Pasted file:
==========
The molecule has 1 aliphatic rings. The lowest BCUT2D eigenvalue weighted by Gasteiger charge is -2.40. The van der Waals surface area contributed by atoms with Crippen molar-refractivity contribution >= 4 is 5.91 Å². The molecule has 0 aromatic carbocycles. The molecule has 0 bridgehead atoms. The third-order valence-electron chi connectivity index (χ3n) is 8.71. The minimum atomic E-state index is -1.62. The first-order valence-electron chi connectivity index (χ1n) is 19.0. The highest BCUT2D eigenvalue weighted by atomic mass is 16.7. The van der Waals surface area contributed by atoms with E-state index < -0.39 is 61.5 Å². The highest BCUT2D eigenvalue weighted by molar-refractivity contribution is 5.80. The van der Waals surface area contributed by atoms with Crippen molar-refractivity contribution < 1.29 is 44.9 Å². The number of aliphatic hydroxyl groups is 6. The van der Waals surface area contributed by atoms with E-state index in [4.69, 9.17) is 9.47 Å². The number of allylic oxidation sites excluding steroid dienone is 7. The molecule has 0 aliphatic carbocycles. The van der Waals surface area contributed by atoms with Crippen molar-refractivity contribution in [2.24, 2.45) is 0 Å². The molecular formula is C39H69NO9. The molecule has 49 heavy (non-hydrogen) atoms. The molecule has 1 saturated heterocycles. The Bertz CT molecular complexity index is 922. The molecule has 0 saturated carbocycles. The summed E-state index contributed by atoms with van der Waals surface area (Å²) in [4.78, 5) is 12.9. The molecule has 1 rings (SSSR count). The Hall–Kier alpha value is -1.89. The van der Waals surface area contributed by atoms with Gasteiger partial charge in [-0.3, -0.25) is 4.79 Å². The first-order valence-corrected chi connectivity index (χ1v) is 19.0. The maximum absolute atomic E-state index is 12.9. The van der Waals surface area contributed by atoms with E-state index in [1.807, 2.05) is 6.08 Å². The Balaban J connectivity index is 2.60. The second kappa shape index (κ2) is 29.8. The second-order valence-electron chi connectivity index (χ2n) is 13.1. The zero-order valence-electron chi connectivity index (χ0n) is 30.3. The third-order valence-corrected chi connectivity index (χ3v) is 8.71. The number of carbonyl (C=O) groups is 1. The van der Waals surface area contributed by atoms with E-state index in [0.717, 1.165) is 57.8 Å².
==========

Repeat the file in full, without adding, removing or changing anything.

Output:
The molecule has 1 aliphatic rings. The lowest BCUT2D eigenvalue weighted by Gasteiger charge is -2.40. The van der Waals surface area contributed by atoms with Crippen molar-refractivity contribution >= 4 is 5.91 Å². The molecule has 0 aromatic carbocycles. The molecule has 0 bridgehead atoms. The third-order valence-electron chi connectivity index (χ3n) is 8.71. The minimum atomic E-state index is -1.62. The first-order valence-electron chi connectivity index (χ1n) is 19.0. The highest BCUT2D eigenvalue weighted by atomic mass is 16.7. The van der Waals surface area contributed by atoms with E-state index < -0.39 is 61.5 Å². The highest BCUT2D eigenvalue weighted by molar-refractivity contribution is 5.80. The van der Waals surface area contributed by atoms with Crippen molar-refractivity contribution < 1.29 is 44.9 Å². The number of aliphatic hydroxyl groups is 6. The van der Waals surface area contributed by atoms with E-state index in [4.69, 9.17) is 9.47 Å². The number of allylic oxidation sites excluding steroid dienone is 7. The molecule has 0 aliphatic carbocycles. The van der Waals surface area contributed by atoms with Crippen molar-refractivity contribution in [2.24, 2.45) is 0 Å². The molecular formula is C39H69NO9. The molecule has 49 heavy (non-hydrogen) atoms. The molecule has 1 saturated heterocycles. The Bertz CT molecular complexity index is 922. The molecule has 0 saturated carbocycles. The summed E-state index contributed by atoms with van der Waals surface area (Å²) in [4.78, 5) is 12.9. The molecule has 1 rings (SSSR count). The Hall–Kier alpha value is -1.89. The van der Waals surface area contributed by atoms with Gasteiger partial charge in [-0.3, -0.25) is 4.79 Å². The first-order valence-corrected chi connectivity index (χ1v) is 19.0. The maximum absolute atomic E-state index is 12.9. The van der Waals surface area contributed by atoms with E-state index in [1.807, 2.05) is 6.08 Å². The Balaban J connectivity index is 2.60. The second kappa shape index (κ2) is 29.8. The second-order valence-electron chi connectivity index (χ2n) is 13.1. The zero-order valence-electron chi connectivity index (χ0n) is 30.3. The third-order valence-corrected chi connectivity index (χ3v) is 8.71. The number of carbonyl (C=O) groups is 1. The van der Waals surface area contributed by atoms with E-state index in [0.717, 1.165) is 57.8 Å².